I came, I saw, and I left broke. This is a familiar experience for lovers of art book fairs the world over. It was certainly what happened to me at the recent Singapore Art Book Fair 2016, an annual showcase of arts publishing from the Southeast Asian city-state and its surrounding region. Inspired by similar fairs in Tokyo and New York City, independent bookstore BooksActually founded its own version of this fair with creative consultancy Hjgher three years ago. After sitting out last year, the fair returned last weekend, turning the ArtScience Museum in Marina Bay Sands into a “Cabinet of Curiosities.”
I was invited to speak on the topic of local publishing at Allscript x Comman Man Coffee Roaster’s “50 Titles” event last weekend. Yanda of Do Not Design selected for this event 50 examples of contemporary local books and magazines. Below is my response, a presentation on some of the titles and what we can learn about designers expanding their role in Singapore’s publishing scene.
I recently moved back to Singapore from New York. One of the things my girlfriend noticed was how difficult it was to pack my collection of architecture and design books into shipping boxes. Anyone who buys them knows how this genre of books come in all shapes and sizes, and seldom fit neatly into a box. In a sense, design books tend to emphasise a quality of difference, and I hope to explore this element in my presentation on contemporary architecture and design publishing from Singapore.
As a journalism graduate, one thread that attracted me while researching for this book was the rise of independent publishing in Singapore. From the mid to late 2000s, designers were putting out a trickle of local books and magazines, including Underscore, Brckt,The Design Society Journal,and kult. The periodical Singapore Architecthad also just undergone a revamp under Kelley Cheng of The Press Room. Incidentally, this issue (#287) is her last as there is a new team coming on.
Designers who traditionally came at the end to give form to a publication are now creating the content, either by themselves or commissioning writers. It isn’t entire new nor unique to Singapore, but there is certainly a new generation of local designers who are putting together niche books and magazines all by themselves instead of trying to convince big name publishers to do them. With designers expanding their roles, what differences have they brought to publishing in Singapore?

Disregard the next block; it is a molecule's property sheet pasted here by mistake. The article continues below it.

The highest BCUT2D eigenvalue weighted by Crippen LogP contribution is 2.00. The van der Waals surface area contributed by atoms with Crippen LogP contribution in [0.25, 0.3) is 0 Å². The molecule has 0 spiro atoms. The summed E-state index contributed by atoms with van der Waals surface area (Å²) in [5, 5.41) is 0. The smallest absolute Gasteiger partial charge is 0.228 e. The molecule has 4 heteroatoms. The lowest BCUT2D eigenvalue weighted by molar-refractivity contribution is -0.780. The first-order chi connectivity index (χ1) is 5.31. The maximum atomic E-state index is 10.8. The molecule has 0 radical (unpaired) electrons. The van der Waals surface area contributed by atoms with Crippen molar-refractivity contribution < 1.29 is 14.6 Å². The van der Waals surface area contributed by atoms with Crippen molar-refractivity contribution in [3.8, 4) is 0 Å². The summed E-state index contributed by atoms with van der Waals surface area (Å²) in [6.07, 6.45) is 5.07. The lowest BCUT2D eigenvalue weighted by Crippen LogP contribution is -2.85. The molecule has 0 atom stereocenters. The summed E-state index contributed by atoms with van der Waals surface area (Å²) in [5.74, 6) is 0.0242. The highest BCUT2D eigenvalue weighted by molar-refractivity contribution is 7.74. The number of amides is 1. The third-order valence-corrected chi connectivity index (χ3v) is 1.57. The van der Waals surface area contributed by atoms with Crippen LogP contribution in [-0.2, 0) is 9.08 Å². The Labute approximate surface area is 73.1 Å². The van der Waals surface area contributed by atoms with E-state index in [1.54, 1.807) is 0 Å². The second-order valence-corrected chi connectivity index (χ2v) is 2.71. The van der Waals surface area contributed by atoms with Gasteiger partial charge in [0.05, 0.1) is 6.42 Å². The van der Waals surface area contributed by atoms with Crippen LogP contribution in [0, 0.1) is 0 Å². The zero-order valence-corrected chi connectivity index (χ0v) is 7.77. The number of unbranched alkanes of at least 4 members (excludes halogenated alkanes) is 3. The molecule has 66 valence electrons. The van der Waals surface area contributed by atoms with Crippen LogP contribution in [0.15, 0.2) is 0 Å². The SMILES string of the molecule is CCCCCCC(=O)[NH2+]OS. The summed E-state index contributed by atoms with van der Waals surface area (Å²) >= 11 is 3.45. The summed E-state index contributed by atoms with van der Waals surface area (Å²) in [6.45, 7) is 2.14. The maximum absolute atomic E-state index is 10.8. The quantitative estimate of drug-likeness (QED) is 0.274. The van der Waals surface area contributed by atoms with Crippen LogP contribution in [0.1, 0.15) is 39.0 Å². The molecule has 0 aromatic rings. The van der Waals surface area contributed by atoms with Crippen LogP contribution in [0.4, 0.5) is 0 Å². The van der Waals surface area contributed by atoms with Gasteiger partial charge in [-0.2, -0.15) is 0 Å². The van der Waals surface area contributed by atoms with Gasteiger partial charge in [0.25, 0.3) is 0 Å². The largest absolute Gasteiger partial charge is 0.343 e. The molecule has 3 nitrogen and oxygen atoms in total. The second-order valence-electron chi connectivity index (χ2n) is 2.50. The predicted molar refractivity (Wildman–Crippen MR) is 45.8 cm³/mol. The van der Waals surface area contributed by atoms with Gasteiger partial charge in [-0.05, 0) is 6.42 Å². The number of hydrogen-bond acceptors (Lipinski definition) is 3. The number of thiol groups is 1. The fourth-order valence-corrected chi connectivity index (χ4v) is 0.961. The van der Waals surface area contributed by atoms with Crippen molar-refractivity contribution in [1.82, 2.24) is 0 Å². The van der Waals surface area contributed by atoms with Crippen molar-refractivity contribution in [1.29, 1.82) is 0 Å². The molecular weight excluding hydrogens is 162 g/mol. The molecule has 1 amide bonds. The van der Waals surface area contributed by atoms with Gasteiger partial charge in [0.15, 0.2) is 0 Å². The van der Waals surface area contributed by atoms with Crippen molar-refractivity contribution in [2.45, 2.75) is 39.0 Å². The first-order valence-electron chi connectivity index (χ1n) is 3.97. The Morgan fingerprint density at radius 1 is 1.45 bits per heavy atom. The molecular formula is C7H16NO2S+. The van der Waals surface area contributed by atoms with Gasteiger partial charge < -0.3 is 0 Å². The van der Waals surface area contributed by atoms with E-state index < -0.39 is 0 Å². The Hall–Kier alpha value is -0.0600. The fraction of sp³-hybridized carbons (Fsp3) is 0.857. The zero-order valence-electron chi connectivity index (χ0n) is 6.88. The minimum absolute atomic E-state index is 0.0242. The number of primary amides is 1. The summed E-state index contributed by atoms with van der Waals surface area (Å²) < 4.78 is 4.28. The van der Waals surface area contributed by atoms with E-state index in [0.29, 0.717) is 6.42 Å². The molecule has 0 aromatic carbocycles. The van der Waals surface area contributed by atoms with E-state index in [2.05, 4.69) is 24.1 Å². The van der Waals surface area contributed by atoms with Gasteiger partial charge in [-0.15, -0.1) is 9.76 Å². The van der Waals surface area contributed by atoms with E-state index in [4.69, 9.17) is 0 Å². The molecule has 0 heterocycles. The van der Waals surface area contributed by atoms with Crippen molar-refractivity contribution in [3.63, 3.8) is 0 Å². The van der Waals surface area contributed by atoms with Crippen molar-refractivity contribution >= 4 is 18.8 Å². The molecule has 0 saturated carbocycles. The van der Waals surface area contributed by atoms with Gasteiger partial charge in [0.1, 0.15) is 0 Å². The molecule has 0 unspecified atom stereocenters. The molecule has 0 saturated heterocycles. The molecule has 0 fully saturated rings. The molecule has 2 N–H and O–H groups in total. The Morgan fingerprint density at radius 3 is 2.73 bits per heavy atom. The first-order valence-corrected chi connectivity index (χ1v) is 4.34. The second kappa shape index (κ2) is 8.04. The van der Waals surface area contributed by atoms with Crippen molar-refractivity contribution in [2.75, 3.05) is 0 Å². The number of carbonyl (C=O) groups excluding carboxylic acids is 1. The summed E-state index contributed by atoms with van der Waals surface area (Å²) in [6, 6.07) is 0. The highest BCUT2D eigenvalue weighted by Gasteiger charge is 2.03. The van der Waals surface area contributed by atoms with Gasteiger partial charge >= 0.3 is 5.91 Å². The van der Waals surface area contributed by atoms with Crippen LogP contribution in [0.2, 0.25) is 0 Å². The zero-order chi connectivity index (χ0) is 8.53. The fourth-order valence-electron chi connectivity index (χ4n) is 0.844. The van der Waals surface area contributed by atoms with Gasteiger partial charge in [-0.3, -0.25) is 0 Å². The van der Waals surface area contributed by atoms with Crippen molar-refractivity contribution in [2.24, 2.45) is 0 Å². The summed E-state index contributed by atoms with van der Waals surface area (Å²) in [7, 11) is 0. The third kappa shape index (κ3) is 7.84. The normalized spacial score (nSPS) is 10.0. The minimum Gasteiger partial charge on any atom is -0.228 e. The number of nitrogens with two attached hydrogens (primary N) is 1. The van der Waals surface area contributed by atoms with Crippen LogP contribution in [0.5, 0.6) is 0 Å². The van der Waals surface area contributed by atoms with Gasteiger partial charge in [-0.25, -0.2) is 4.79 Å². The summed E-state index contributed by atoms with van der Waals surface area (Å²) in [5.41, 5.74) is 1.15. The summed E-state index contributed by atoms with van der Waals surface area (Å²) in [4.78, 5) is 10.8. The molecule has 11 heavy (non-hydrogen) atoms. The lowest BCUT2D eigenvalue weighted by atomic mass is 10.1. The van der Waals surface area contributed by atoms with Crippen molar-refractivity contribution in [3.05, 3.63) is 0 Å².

Many of us experience the world primarily through our eyes. We are quick to make judgements based on how things look, while considering how they work is of secondary importance. It’s as if we can only see when we actually have four other senses: smell, hearing, taste, and touch.
“Science of the Secondary” is an on-going series of bi-annual booklets by design studio Atelier HOKO. The series aims to expand our narrow view of the world through a close examination of the everyday things that surround us. As if by teaching us how to read a new language, the first issue begins with the apple, taking the reader step-by-step through the seemingly mundane experience of eating this fruit. The Singapore-based studio (led by Alvin Ho and Clara Koh) draws out a series of unexpected insights that makes you chomp through the 44-page booklet in one sitting.
What is the role of each finger when holding an apple? Does the sound of crunching into an apple affect its taste? Why do we unconsciously bite into an apple in sequence? HOKO considers these questions and gives its answers by way of beautiful photography, illustrations, and short captions bound together in a handy comics-sized publication.
In May of this year, the duo released the second issue that looked at the cup and questioned the act of drinking. Alvin sums it up nicely in the introductory page:
“…but what does it mean to drink? Do we drink with our skin when the hands are hugging the cup? Are we drinking with our body posture while sipping earl grey in a team room? Are the ears drinking as we take each sip of the coffee? Can we consider the act of licking one’s lips drinking? Does the nose know that it is drinking as it hovers above the caramelised milk froth sitting atop a very large cup of coffee…?”
Although it may sound esoteric, Science of the Secondary’s content is meant to keep the general reader intrigued with plain, short captions, and by borrowing the visual language of science publications. Informative diagrams and photographic sequences give the duo’s observations and thoughts the weight of scientific objectivity.
More than just lessons about objects, one comes out of reading this series with a more mindful view of the world. Try closing your eyes for a moment to “see” — that’s how much more there is to the world than what lies in front of our eyes.
———– Written for Elizabeth Spiers and Chappell Elison’s Online Publishing class at D-Crit.